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Reviews in American History 28.3 (2000) 351-359

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North Atlantic Culture Wars

John L. Brooke

Kevin Phillips. The Cousins' Wars: Religion, Politics, and the Triumph of Anglo-America. New York: Basic Books, 1999. xxviii + 707 pp. Maps, figures, appendices, notes, bibliography, and index. $35.00 (cloth); $16.50 (paper).

In the early summer of 1982 David Nyhan, veteran political columnist for the Boston Globe, described Kevin Phillips as "the E. F. Hutton of American politics." 1 Twenty years on, with a series of powerful critiques of the political economy of contemporary America further reinforcing this reputation for hard political analysis, Phillips has written a big book that will require the close and respectful attention of a new constituency of readers: the historians of the early modern north Atlantic. Untethered by traditional professional boundaries, Phillips has moved out of his usual stomping grounds in contemporary America to write a sweeping ethnocultural synthesis of warfare, religion, and popular politics writ large in North America and Britain from the 1640s to the 1860s, with a closing sketch carrying elements of his analysis to the present. His most fundamental contribution is his careful dissection of--and on-going counterfactual speculation upon--American and British histories and historiographies spanning three centuries. Reading this vast study one has to wonder when Phillips had time to wake us all up on National Public Radio: getting his breakfast, brushing his teeth, and getting to the studio on time. As David Nyhan suggested years ago, and as we all do when his gravelly voice rasps away the gloom on some winter morning after a primary, we should pay close attention to Kevin Phillips's new book, even if we will not all agree with his point of view and interpretive approach. He has made a significant addition to the political history of the Anglo-Atlantic world.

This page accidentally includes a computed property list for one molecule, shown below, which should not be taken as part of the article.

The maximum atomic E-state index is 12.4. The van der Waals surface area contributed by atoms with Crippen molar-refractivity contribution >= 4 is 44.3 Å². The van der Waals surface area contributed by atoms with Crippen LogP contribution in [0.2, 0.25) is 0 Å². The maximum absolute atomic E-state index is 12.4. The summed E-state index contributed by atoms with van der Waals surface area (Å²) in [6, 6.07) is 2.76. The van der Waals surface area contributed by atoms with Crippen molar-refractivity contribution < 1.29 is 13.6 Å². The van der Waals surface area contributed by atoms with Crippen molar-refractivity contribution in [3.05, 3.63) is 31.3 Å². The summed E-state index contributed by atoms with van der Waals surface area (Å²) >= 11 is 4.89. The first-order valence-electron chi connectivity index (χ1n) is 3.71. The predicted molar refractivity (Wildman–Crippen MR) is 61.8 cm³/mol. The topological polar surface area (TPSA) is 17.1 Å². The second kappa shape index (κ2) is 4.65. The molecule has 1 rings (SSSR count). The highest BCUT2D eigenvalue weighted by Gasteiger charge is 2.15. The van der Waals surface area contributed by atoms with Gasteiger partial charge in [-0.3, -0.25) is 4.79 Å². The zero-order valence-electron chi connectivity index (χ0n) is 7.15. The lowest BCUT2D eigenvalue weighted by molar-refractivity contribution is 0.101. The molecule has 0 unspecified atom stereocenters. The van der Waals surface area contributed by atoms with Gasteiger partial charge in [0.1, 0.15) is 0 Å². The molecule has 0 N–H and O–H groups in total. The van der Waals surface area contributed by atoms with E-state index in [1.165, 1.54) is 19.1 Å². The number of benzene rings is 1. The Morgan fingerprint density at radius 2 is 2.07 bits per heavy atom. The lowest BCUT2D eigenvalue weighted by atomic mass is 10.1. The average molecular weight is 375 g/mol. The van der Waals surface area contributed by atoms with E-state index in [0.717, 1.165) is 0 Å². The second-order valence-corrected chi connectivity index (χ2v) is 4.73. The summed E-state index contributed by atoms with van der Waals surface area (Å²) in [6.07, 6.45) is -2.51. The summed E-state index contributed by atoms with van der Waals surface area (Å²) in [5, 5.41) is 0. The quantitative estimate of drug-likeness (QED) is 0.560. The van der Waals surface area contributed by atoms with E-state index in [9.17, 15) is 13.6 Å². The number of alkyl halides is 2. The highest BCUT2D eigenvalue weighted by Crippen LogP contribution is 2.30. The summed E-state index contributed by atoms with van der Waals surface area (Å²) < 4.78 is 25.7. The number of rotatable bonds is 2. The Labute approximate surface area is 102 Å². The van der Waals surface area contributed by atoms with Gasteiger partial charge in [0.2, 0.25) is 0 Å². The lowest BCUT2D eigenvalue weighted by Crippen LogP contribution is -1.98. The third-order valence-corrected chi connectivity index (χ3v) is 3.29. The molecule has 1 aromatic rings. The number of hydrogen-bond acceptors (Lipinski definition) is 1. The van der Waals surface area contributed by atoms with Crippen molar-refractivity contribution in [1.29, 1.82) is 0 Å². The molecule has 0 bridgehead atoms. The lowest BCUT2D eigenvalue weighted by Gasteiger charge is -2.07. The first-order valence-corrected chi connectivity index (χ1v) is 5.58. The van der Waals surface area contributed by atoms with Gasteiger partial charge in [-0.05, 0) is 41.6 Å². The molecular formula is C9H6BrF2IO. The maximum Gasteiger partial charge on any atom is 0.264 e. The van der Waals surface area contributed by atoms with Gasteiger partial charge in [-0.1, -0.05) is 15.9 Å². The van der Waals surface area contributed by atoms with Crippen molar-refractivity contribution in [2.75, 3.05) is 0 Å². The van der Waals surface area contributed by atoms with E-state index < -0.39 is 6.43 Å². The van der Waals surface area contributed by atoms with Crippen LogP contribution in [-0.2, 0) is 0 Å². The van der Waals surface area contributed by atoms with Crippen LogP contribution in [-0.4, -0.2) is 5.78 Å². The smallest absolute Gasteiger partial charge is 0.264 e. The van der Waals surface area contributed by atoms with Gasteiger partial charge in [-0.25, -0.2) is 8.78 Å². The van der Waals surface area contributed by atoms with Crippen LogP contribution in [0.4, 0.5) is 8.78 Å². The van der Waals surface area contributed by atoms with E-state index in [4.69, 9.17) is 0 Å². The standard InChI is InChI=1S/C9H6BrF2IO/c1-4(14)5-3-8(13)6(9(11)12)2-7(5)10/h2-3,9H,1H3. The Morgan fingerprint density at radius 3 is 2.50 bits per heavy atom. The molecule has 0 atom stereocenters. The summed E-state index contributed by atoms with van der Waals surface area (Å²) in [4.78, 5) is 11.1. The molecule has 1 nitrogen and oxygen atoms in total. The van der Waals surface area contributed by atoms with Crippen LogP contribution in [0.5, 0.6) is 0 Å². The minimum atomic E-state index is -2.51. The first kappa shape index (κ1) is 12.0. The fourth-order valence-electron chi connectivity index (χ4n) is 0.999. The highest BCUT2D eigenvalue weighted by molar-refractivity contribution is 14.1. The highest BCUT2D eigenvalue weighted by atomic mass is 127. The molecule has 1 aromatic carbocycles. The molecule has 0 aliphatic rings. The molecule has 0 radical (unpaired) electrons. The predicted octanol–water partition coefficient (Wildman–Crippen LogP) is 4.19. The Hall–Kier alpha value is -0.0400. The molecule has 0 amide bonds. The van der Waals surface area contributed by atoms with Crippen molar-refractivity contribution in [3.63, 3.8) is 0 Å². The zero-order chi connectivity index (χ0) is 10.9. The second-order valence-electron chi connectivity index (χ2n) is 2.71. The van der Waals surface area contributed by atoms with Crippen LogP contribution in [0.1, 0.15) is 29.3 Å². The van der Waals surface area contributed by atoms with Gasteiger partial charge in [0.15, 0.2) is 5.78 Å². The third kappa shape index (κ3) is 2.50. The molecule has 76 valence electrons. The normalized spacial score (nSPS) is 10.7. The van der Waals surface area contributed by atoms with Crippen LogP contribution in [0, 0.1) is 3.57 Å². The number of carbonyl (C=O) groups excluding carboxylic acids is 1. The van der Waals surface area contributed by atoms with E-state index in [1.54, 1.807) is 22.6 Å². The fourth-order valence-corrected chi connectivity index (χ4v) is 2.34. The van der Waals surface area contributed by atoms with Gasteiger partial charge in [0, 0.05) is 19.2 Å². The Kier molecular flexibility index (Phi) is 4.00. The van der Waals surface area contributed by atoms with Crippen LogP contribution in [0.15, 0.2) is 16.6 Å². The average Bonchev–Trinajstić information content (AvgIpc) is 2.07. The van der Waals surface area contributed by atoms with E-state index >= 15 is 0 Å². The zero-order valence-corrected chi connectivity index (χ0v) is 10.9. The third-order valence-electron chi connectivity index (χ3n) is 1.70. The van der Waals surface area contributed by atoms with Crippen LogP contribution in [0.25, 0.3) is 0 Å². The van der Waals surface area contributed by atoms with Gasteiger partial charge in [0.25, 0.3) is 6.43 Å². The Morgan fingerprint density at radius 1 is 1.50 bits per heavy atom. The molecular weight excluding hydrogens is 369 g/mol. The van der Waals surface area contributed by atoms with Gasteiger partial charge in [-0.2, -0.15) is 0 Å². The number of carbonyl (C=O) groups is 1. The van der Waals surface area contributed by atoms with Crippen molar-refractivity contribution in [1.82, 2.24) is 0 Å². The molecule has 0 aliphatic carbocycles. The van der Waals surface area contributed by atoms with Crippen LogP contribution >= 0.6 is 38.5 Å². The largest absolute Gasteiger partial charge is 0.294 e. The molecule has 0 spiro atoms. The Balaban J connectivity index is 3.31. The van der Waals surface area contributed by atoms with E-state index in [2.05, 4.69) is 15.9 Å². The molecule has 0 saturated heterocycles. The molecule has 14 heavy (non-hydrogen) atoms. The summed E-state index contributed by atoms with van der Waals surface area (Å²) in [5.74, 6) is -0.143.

We should pay attention to Phillips because he has paid attention to us. Here we have no swash-buckling neo-conservative, oozing contempt for the academy, but an old-fashioned, American Heritage-reading Main Streeter, eminently respectful of the labors of three generations of historians. Chapter 1 opens with quotes from Bismarck, Tawney, and Rowse, chapter 2 features George Trevalyan, John Adams, and Richard Bushman, chapter 3 gives equal billing to John Shy, Bernard Bailyn, and Alfred Young. And so it goes [End Page 351] throughout the book, as Phillips moves from epigram to careful and considered historiographical commentary embedded in detailed historical analysis. As a political analyst, he is perfectly at home with historical analysis, and makes no claims to narrative history (and throws no stones at "the decline of narrative"). Rather than setting himself up as a superior voice, Phillips has carefully read and absorbed a remarkable array of the recent work of many British and American historians, and has shaped this work into a synthesis that can be situated within the structures of that historiography, while at the same time challenging it. His argument is that Britain and the United States emerged to a shared economic and linguistic world hegemony driven by their common experience of three civil wars: the English Civil War, the American Revolution, and the American Civil War. These wars were the "anvil[s] on which some of the most lasting arrangements of English and American politics have been hammered" and "constitute the central staircase of modern English-speaking history" (p. xiv). Here is a synthesis that perhaps only an informed "outsider" might make; Phillips is too polite to suggest that professional historians have recently--for a variety of reasons--avoided his mode of grand synthesis. He may well suggest some new approaches to an old story. If nothing else, The Cousins' Wars should become an underground cult classic for harried graduate students reading for orals, and for even more harried young assistant professors teaching the survey for the first time, both in search of a unifying story, to critique or to present.

There are of course, some questions about the place of this book in the longer trajectory of Phillips's career. In The Cousins' Wars, Phillips returns...


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